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Master the local transportation for a hassle free Venice trip
This is another mega budget killer for any Venice trip. Water transport is to Venice, what buses, trams, and taxis are to any other city in the world. The floating city moves on boats and they come in form of water buses, water taxis, gondolas, and traghettos. The water transport, however, is outrageously expensive and most people buy Tourist Travel Cards on their Venice trips. The Venezia Unica, and Hello Venezia‘s Venice Card are great options to get discounted rates on a combination package of water transport, admission to churches, museums, and temporary exhibits. The local transit authority of Venice, ACTV also offers Tourist Travel Cards which allows unlimited travel on ACTV water and land buses for one, two, three or seven days (depending on which version you buy). These electronic cards do not come cheap, so plan your itinerary right and consolidate your excursions to use them to the fullest. Also, keep an ACTV Vaporetto map handy to make your visit smooth. Walk as much as possible in Venice, since most attractions are just a bridge or two away and the city is best explored on foot. Combining excursions like visits to the outlying islands together with an evening Vaporetto ride back on the Grand Canal utilizes this resource to the fullest. Don‘t forget to validate your card on the white electronic card reader before every trip and the clock does not start ticking until the pass is validated. The ACTV Tourist Travel Card is not valid on ACTV airport buses and Alilaguna airport boats. If you have the budget, then opt for water taxis which make Venice transportation and transfers faster and more comfortable.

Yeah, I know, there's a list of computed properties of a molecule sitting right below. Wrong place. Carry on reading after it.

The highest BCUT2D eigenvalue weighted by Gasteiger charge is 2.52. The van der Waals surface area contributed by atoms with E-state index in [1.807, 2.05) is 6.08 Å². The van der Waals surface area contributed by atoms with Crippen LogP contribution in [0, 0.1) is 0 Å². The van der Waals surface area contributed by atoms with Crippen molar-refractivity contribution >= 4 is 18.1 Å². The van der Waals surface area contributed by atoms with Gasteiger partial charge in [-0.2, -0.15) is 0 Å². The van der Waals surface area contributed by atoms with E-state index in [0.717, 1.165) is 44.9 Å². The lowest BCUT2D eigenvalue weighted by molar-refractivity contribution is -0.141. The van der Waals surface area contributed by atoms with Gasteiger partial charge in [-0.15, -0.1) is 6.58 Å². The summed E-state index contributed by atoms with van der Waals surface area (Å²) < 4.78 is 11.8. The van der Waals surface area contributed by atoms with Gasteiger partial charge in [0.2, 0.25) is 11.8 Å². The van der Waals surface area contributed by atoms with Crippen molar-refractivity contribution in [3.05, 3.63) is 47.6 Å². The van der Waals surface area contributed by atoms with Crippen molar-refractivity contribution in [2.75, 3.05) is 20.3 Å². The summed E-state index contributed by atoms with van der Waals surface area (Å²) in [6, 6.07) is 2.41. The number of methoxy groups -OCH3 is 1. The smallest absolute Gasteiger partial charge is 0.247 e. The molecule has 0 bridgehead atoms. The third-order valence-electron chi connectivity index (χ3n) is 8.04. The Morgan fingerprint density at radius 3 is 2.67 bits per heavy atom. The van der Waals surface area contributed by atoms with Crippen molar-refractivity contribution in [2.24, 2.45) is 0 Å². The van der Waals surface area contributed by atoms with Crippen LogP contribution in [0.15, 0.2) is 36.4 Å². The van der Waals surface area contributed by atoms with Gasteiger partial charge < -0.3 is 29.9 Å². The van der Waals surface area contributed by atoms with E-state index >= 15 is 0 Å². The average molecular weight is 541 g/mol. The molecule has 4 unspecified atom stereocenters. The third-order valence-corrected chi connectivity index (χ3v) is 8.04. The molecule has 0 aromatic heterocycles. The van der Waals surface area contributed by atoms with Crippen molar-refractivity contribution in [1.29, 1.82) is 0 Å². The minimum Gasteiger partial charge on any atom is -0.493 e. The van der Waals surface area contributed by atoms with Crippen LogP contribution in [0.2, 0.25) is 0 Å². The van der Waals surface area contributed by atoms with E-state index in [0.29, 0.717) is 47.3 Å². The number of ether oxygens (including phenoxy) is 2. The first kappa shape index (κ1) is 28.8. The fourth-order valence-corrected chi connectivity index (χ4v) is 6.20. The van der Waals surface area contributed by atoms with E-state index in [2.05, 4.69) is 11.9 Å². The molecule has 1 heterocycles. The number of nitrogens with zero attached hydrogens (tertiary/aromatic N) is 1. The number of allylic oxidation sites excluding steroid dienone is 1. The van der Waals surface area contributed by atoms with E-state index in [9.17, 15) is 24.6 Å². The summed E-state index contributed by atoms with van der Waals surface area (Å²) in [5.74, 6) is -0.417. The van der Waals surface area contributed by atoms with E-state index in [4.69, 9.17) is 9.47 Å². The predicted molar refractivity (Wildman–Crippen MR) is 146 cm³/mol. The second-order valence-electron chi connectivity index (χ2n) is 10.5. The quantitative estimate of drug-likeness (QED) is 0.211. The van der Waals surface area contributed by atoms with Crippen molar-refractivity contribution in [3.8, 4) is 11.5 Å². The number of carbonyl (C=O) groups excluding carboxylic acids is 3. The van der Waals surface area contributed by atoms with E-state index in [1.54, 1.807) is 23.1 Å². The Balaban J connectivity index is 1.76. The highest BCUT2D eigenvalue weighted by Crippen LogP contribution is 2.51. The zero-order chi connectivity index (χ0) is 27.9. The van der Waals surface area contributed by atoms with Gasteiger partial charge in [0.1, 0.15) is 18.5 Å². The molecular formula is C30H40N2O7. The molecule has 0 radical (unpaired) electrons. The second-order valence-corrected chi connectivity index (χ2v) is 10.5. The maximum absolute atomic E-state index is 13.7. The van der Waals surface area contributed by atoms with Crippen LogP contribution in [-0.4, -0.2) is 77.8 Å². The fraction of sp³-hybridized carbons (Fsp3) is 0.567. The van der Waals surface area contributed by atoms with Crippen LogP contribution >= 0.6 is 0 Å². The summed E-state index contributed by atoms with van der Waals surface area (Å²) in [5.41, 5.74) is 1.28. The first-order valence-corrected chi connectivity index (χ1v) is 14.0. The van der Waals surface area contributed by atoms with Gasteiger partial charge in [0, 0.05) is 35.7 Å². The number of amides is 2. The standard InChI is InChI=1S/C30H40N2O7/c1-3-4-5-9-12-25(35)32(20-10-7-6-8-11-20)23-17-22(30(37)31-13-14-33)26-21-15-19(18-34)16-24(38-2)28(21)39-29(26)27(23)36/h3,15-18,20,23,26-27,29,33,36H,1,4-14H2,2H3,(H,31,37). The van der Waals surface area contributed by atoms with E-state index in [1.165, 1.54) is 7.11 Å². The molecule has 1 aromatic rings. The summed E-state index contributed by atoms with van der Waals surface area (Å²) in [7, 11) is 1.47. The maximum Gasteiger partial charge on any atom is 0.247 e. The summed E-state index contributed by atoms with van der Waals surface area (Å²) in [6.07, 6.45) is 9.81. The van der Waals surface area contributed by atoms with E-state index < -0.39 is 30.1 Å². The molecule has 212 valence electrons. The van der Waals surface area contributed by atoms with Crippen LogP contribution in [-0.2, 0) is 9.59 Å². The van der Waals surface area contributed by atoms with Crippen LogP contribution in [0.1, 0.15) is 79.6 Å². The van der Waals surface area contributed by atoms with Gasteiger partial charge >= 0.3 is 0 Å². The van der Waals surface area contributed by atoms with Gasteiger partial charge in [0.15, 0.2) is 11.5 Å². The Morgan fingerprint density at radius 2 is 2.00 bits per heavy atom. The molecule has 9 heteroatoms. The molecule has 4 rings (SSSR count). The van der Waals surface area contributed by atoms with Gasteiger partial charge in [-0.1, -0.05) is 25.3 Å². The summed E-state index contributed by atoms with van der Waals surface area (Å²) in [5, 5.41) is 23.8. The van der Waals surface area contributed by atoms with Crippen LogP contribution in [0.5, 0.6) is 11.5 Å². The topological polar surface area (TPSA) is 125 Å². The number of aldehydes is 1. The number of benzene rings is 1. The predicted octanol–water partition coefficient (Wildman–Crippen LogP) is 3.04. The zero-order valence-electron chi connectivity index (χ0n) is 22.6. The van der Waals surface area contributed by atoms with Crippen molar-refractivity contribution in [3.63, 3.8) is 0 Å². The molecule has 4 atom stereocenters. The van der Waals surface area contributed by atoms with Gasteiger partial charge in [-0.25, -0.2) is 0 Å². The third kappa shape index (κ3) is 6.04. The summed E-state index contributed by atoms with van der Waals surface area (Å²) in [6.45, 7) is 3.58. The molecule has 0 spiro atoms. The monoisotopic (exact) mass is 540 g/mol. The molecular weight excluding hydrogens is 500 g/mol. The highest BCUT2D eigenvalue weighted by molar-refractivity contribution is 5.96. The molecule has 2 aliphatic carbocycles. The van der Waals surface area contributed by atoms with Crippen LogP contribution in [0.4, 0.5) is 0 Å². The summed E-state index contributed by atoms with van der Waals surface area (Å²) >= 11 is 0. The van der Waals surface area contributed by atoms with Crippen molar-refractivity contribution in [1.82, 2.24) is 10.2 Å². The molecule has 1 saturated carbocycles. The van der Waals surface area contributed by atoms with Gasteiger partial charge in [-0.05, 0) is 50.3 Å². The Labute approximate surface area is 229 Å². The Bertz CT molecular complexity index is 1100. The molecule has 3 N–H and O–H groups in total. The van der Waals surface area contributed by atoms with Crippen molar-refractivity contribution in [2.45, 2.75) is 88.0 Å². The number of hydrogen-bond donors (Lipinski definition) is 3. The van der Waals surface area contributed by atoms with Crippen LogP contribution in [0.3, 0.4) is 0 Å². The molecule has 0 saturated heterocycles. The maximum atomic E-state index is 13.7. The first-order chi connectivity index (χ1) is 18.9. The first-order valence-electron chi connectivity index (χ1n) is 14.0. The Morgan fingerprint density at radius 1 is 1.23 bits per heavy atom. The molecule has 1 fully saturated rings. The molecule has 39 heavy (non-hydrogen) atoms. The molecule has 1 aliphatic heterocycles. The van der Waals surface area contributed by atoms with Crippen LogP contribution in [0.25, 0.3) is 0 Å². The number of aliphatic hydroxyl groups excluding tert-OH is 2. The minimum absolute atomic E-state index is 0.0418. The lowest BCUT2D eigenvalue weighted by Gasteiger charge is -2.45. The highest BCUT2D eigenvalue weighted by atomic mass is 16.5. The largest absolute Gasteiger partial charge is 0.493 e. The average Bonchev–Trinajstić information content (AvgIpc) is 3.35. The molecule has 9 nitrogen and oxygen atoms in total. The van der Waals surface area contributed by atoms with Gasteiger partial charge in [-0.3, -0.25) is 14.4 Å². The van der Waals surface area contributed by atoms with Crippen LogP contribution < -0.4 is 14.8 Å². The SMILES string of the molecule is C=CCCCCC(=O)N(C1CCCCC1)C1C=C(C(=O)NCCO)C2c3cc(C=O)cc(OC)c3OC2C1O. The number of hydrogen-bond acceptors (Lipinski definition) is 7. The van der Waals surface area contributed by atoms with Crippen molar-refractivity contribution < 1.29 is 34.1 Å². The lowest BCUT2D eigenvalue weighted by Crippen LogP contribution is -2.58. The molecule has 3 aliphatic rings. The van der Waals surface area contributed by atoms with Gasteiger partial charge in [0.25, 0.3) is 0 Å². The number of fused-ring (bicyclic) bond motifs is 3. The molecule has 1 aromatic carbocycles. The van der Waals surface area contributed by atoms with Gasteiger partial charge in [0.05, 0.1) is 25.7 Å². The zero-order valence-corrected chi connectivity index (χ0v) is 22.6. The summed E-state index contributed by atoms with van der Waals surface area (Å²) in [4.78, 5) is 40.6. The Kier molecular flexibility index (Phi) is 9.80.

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Prioritize the highlights of your Venice trip
Venice comes with a bouquet of iconic travel experiences, all of which are expensive affairs. Dining, pubbing, sightseeing, shopping, gondola rides and day trips to the outlying islands in Venice burn holes in the pockets and prioritizing your travel aims keep the budget stable. So choose your Venice travel experience and figure out what you want to do the most during your Venice trip. Is it visiting the museums or the main attractions, shopping and dining well or doing plenty of excursions in and around Venice? You may also get to enjoy most of your things on the “to do” list by opting for cheaper versions of Venice iconic experiences. One of the best examples of this is the humble traghetto. Slowly gaining popularity among budget travelers to Venice, traghettos are best answers to the horrendously expensive gondola rides. While an hour gondola ride charges something around 50 USD, a traghetto transfer costs a Euro or so. Traghettos are basically gondolas which are used for mass transportation of visitors across the canals. It is best for those who want to enjoy an iconic gondola experience in Venice without spending a lot.
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Coming up in the next posts are travel hacks to enjoy Venice on a budget. Stay tuned for these tried and tested tips.
RESPONSIBLE TRAVELING-BECAUSE I CARE